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a lot of people email me asking they say

hey Curtis I don't have any money how

can I start a farm well I got some good

news and some bad news for you bad news

is you cannot start a farm without some

money the good news is you can start a

farm with a small amount of money and

that's what I'm going to explain to you

in this video ok so the key to starting

a small farm with very little money is

starting with the things that you that

you need like just starting with the

basics so I'm going to work within a

$5,000 budget range and explain to you

how you can start a farm on $5,000 and

then you can make some money and then

recapitalize that money to grow your

farm from there because you need money

to start a business and you need more

money to expand that business but why

not make money on your farm to grow your

business the one thing I like about

doing that is that you are sort of

organically testing the marketplace to

see what's working and what isn't and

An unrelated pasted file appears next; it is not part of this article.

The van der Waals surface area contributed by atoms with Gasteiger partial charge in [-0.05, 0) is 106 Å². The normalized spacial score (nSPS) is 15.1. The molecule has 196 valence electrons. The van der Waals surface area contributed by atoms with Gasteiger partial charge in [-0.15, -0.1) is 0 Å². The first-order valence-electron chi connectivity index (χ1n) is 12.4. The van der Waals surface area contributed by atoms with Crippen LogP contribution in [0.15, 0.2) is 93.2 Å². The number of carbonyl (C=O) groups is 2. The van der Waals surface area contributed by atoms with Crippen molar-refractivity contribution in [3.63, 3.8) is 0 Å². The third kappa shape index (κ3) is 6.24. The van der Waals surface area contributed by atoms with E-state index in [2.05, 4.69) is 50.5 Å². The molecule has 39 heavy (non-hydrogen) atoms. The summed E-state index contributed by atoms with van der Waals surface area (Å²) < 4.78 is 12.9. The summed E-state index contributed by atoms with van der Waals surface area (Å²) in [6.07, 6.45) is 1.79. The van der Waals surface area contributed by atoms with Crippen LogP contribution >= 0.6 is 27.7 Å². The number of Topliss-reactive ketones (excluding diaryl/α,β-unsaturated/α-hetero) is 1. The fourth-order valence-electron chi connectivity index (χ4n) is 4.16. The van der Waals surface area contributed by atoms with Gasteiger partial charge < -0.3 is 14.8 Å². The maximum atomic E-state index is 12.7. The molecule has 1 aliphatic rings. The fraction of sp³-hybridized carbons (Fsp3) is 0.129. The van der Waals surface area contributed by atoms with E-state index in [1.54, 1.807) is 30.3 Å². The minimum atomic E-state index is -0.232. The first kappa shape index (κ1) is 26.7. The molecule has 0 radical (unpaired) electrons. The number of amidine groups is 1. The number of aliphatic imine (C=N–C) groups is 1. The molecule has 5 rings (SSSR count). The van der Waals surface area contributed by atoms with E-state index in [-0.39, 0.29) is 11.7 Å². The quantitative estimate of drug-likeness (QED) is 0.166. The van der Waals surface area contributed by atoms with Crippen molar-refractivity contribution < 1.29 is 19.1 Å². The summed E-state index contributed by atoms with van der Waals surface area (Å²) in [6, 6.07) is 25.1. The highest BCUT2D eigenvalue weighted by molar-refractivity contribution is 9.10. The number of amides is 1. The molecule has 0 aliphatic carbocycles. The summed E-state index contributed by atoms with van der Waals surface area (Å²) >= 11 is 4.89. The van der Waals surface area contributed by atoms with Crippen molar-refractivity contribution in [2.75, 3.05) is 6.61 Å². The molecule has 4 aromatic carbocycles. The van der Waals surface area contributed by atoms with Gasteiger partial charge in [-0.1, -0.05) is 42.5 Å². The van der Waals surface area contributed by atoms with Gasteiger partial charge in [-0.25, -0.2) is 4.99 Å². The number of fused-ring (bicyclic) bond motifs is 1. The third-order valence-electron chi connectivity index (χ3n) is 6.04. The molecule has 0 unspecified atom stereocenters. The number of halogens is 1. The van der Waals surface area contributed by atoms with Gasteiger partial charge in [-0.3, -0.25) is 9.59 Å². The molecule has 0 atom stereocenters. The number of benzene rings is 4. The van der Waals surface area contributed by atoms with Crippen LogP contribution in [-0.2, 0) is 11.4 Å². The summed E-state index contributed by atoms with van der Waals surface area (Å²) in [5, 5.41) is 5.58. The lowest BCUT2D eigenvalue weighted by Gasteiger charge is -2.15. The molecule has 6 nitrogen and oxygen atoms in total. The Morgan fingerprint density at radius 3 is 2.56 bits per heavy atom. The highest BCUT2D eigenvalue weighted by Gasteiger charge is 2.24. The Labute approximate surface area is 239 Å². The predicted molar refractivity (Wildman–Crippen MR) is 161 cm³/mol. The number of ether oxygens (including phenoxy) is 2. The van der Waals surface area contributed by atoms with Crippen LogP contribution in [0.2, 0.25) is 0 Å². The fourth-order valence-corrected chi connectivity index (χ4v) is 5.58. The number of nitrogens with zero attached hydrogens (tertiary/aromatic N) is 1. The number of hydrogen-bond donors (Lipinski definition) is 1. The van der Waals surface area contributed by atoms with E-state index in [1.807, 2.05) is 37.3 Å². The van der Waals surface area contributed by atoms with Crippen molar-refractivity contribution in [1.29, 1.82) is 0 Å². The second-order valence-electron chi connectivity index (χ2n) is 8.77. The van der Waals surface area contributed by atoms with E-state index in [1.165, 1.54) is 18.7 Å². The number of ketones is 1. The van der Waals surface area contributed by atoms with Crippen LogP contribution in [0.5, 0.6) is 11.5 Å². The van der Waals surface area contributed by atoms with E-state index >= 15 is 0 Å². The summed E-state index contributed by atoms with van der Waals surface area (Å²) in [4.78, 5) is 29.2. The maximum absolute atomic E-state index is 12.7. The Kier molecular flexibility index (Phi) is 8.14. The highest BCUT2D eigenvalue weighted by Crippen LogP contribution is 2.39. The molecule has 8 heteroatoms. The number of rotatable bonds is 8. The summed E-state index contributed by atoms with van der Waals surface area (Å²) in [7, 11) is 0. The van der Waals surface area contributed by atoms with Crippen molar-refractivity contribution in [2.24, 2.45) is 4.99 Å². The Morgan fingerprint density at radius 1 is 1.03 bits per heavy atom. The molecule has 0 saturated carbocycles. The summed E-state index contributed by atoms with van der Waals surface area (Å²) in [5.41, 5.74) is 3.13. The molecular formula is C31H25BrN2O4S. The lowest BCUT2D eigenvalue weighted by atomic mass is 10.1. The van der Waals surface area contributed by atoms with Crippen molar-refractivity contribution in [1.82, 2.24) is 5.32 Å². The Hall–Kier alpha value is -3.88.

there's one thing that's great about

starting on a small budget is it forces

you to make very calculated and careful

decisions on how you spend your money

I've worked with a lot of nonprofits

over the years and one thing I've seen

is that they often can kill an operation

of too much money because they have too

much money to spend they just try to

find places to spend it whereas when you

have very little money to spend you're

asking yourself do I really need that

thing maybe I don't maybe we can start

with this thing for now and then work up

to that and that whole process is a

great experience for personal growth but

also starting a business or having a